We think we see everything in these expansive panoramas but we only encounter impressions of a stupendous reservoir that floats our lush and buoyant world called the Ogallala Aquifer, a billion acre-feet of paleowater that reaches into Texas and New Mexico. This aquifer fills a six-million-year-old formation across 174,000 square miles. The water table suspends the surface and reaches three hundred feet down where continents shifted to shape this enormous container of time and space. Rivers, lakes, creeks, and vast subirrigated meadows make up what we see as “the land” in the Sandhills as much as forms created with sand and soil. Roaming the hills on foot releases the extraordinary sensation of walking on water — unsinkable — on an upside-down world. We would not drown; we would be carried away on the current of the river of life.

The Sandhills hold meaning but no particular meaning, a shapeshifting power hovering here and then there, skimming like a damselfly over a thousand lakes or creeks, descending like a monarch into a meadow, licking the sweet clover like a cow, vibrating each heart-shaped cottonwood leaf with sunlight along a slick field edge saturated from below ground. Meadows glimmer with lusters in greens and violets and yellows and every imaginable tone of gold and copper in a wetland ecosystem that invites every living thing. The exhalation of wind is often the only sound, evoking the uninterrupted transit of time. 

The constant movement of air through the Sandhills — from ever-so-slight whispers to blow-your-hat-off whirlwinds — touches everything with the same pressure, easing each being a little farther toward something. Every swell lifts our sights beyond the dashboard. Trees fall out of view as if plucked out like weeds. Pine and juniper canyons cut by creeks fill a rich evergreen swath, revealing a mirage or an oasis or a small town. Wave after wave of air riffles the marshy prairies with the same mesmerising action in all directions. If it weren’t for fence posts and telephone poles tacking the dunes down, flight would be the next impulse, levitating us into the atmosphere.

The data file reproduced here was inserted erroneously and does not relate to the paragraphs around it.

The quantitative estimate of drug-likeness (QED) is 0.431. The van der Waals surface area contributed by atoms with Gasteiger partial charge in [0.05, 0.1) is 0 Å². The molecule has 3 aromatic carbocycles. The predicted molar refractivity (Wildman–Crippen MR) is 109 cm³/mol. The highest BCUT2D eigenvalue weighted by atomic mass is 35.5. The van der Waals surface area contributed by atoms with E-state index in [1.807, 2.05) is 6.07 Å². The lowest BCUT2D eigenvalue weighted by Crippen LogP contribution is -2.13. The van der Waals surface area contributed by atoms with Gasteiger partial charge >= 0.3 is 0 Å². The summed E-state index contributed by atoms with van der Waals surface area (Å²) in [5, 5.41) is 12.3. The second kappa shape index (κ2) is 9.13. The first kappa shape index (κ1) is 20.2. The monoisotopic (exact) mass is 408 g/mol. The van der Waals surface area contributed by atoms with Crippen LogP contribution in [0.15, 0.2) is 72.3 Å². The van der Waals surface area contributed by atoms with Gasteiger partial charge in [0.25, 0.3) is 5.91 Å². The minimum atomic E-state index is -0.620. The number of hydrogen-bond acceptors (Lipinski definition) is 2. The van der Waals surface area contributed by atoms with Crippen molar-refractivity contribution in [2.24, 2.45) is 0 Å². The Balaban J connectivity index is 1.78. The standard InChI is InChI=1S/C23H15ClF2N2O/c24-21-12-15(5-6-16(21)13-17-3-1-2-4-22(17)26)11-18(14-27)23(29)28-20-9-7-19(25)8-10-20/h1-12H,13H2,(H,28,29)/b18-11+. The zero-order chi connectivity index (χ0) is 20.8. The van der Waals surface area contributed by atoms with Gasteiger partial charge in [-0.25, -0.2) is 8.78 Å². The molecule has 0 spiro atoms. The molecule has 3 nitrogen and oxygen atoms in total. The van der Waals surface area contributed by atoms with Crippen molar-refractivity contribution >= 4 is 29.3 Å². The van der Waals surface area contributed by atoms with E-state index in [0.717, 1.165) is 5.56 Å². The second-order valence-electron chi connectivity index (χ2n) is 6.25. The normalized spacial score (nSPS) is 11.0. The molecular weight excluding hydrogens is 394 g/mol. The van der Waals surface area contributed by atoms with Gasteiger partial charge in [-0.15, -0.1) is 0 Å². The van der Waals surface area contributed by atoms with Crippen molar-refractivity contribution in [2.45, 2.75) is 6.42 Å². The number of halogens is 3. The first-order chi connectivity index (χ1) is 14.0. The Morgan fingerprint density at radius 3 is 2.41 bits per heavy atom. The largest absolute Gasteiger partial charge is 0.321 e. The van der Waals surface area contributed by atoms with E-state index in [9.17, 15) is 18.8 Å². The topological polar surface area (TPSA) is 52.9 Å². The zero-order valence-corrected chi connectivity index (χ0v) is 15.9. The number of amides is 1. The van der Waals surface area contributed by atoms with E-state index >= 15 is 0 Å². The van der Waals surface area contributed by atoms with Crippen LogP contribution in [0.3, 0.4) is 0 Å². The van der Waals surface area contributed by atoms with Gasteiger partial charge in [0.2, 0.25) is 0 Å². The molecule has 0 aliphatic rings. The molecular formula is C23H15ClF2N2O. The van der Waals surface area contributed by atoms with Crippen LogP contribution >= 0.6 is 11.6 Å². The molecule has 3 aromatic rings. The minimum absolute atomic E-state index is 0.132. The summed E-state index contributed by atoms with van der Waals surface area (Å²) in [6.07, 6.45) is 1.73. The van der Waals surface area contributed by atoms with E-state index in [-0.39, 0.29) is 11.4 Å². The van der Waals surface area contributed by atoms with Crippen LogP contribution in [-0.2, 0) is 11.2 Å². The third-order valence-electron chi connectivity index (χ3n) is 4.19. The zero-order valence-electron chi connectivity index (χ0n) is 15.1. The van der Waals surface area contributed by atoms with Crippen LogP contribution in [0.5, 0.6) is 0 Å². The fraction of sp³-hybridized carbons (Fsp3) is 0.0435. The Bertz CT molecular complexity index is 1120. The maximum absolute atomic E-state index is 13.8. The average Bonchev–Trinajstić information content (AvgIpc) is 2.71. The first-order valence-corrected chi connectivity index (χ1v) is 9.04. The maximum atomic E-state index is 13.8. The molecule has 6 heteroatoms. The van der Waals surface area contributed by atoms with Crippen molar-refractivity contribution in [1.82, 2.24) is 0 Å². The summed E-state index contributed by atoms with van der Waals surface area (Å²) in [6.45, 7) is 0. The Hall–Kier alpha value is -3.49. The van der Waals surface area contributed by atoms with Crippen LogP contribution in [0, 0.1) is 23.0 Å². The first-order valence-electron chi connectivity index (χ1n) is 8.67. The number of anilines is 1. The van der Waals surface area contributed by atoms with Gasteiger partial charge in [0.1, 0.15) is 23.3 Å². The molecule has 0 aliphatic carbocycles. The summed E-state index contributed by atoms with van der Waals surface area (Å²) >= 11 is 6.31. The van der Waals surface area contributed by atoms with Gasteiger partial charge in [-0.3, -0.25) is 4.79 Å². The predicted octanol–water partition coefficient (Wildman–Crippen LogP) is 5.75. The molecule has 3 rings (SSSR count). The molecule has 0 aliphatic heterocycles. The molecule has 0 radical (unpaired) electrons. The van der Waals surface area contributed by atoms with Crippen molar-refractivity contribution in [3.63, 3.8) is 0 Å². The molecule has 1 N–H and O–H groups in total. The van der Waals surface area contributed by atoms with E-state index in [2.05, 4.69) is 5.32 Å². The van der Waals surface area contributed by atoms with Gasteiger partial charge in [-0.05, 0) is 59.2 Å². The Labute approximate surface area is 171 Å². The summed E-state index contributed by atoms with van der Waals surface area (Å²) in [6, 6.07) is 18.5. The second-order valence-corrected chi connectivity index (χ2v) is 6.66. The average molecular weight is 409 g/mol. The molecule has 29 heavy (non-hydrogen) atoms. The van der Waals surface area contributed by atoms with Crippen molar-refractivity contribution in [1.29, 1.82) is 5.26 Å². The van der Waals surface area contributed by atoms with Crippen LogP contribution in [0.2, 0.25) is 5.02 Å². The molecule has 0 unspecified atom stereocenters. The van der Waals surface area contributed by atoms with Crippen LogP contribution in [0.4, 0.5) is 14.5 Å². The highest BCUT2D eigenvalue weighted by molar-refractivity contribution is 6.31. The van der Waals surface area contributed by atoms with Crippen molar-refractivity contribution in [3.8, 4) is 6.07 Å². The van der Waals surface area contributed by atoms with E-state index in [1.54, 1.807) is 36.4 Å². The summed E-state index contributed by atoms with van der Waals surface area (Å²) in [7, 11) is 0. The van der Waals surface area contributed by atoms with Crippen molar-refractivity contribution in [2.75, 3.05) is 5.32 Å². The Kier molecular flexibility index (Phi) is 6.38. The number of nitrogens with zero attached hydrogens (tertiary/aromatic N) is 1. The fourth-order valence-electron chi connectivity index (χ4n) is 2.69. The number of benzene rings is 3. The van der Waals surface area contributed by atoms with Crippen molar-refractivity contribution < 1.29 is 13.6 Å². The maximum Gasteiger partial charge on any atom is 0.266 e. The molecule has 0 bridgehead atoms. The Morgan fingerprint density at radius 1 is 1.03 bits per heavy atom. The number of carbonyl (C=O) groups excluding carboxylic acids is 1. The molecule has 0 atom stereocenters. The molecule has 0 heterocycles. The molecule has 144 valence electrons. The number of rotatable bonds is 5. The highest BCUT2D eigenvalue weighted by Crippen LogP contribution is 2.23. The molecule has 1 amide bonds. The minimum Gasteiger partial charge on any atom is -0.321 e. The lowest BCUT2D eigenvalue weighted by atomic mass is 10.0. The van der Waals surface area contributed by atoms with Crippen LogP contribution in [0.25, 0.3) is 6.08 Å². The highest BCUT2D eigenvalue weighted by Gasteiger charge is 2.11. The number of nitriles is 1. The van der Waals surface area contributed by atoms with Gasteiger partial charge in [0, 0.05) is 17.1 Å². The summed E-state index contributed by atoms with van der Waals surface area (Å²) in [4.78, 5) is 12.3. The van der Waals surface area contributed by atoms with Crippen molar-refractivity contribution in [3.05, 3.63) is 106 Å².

Intercontinental weather systems march across the sky from the western mountains, as if the thunderheads are Trojan Horses that spill out dazzling electrical strikes and inches of precipitation. Unavoidable floods, blizzards, hail, and tornadoes torment everything. But not every winter day fills with the mess of an ice storm nor is every spring afternoon sullied by torrential rain. Splendid days distinguish a place. A good day in the Sandhills is captivating and accessible. Yet it is not a museum; we can never see it all. 

There are five million more cattle than people in Nebraska. Ranch, range, and conservation management techniques control most of the movement of livestock and water across the delicate Sandhills. Circle pivot irrigation systems mark out a hyper green zone of grain and soybean crops for animal feed in some townships. Short windmills pump water into aluminium tanks in fields where cattle spend afternoons knee deep in the overflow, a bulky mass of detached contentment. Cows may lift their heads to see people passing by on the road or they may not. They respond to their ranchers on their daily rounds but not much else. The plaintive calls of calves bellowing remind us of their presence in the valleys beyond where we can see.